will dump the parsed network configuration (and may automatically edit the above files to correct certain errors).
system-config-network-cmd --profile <profile> --activate
will switch to the specified profile.
on the kernel command line will boot the machine using the specified profile (though this may have a bug - see https://bugzilla.redhat.com/show_bug.cgi?id=544105
When switching profiles, the following occurs:
ifdown is run for all files in /etc/sysconfig/networking/devices/ that are not in the new profile but are associated with a device that is currently assigned an IP. (ifdown will fail on any files that are not currently in /etc/sysconfig/network-scripts/, but those failures will be ignored).
Any new /etc/sysconfig/network-scripts/ifcfg-* files are added to devices/ and profiles/<old profile>/.
The old profile's config files are removed and replaced with hard-links to files in profiles/<new profile>/. If the old profile used an ifcfg-<device> file and the new profile uses an ifcfg-<device>_<clone> file for the same device, the ifcfg-<device> file does not appear to be removed (bug?).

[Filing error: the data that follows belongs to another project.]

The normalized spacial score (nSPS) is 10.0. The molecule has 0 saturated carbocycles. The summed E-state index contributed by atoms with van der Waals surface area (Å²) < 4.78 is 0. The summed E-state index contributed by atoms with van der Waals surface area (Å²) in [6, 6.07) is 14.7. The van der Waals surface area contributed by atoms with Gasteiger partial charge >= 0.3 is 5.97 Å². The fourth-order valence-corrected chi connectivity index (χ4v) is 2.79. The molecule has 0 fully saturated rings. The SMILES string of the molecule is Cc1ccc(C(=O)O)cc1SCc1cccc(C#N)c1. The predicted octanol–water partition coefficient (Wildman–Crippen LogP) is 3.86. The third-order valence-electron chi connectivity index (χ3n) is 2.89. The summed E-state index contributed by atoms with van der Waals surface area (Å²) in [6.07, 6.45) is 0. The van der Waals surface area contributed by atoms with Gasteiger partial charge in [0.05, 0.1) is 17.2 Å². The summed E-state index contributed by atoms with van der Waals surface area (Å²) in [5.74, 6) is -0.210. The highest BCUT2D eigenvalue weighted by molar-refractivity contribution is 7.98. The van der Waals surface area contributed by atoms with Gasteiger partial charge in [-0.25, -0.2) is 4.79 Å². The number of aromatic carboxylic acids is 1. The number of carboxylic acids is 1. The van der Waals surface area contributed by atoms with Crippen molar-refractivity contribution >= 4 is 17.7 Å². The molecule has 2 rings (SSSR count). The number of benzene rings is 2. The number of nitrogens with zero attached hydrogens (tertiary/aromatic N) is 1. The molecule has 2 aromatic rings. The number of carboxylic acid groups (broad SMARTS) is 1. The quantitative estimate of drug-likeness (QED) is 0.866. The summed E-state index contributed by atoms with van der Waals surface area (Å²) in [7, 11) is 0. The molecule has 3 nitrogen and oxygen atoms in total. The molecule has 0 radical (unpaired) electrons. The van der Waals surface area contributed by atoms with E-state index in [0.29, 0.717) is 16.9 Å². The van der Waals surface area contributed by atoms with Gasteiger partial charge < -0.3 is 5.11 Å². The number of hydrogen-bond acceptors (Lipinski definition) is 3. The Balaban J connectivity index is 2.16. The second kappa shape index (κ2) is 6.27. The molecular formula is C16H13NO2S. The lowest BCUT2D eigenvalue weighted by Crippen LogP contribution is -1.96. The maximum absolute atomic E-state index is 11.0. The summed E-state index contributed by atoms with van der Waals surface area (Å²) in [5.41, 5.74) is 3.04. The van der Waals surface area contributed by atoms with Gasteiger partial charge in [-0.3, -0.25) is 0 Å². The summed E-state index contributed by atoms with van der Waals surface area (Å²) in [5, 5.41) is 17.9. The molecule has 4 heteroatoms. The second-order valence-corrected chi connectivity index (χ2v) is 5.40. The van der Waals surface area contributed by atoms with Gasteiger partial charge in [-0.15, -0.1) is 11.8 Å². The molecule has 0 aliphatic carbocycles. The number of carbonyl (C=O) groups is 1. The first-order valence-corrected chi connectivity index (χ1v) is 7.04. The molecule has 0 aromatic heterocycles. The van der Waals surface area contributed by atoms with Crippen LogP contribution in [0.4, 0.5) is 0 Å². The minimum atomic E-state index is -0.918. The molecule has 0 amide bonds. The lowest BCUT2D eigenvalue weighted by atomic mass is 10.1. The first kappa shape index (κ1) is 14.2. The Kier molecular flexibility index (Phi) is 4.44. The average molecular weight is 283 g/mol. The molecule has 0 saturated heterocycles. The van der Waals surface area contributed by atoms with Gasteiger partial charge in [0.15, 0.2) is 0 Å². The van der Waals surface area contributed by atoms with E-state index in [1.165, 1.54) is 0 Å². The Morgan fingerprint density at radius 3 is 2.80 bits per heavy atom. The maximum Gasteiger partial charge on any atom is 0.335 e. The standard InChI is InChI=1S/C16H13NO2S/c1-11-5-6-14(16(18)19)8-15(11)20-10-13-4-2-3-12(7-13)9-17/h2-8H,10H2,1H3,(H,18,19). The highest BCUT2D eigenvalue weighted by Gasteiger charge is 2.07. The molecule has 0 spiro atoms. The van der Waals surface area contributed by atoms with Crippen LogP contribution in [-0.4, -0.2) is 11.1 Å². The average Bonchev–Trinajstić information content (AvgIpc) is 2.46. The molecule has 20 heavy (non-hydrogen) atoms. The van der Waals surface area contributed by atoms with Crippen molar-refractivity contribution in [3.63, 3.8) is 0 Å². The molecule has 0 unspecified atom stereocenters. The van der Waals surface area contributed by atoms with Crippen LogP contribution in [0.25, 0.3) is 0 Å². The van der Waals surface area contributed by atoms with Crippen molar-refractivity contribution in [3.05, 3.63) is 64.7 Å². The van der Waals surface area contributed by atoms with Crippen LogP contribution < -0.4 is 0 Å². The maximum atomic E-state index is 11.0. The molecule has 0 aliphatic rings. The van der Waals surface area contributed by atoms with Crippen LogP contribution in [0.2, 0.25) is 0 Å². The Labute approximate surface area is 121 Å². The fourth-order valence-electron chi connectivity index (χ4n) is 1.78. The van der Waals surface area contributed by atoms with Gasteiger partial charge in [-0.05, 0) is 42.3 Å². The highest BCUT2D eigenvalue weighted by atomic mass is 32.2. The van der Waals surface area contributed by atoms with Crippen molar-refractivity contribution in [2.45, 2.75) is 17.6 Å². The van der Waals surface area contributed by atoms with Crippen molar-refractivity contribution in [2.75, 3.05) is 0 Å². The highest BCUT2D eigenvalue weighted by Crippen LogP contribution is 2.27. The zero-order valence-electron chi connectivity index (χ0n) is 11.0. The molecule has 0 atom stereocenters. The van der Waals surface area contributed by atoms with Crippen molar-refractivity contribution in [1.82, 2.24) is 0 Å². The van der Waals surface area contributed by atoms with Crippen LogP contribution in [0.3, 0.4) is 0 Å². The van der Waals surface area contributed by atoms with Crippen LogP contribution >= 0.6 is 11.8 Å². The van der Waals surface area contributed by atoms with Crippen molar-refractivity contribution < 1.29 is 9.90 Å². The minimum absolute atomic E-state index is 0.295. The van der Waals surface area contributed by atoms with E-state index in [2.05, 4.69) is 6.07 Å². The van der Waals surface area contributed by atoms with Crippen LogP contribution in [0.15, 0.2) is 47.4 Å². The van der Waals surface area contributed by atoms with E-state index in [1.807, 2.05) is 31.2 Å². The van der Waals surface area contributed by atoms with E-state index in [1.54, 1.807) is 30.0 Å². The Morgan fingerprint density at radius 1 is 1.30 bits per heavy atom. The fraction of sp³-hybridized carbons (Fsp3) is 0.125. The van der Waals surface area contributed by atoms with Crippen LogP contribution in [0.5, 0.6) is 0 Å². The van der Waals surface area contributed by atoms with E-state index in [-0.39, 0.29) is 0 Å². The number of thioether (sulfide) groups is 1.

ifup is run for all files in the new profile that contain ONBOOT=yes and are associated with a device that is not currently up.
When switching profiles that use Aliases:
ifdown is run for all files (including Aliases) in /etc/sysconfig/networking/devices/ that are not in the new profile but are associated with a base device that is currently assigned an IP. If the base device is assigned an IP and the old and new profiles use different config files for the base device, then all Aliases will be brought down. If the base device is assigned an IP and the old and new profiles use the same config file for the base device, then any Aliases that are no longer used in the new profile will be brought down. If the base device is not currently assigned an IP (if all IPs are assigned to the device as Aliases), then no Aliases will be brought down.
Since Alias config files do not normally include ONBOOT=yes, ifup is not normally run for any Alias files. If the old and new profiles use different config files for the base device, then all Aliases will be brought up when the base device is brought up (in addition to the old profile's Aliases if the base device was not previously assigned an IP). If the old and new profiles use the same config file for the base device, then no new Aliases will be brought up.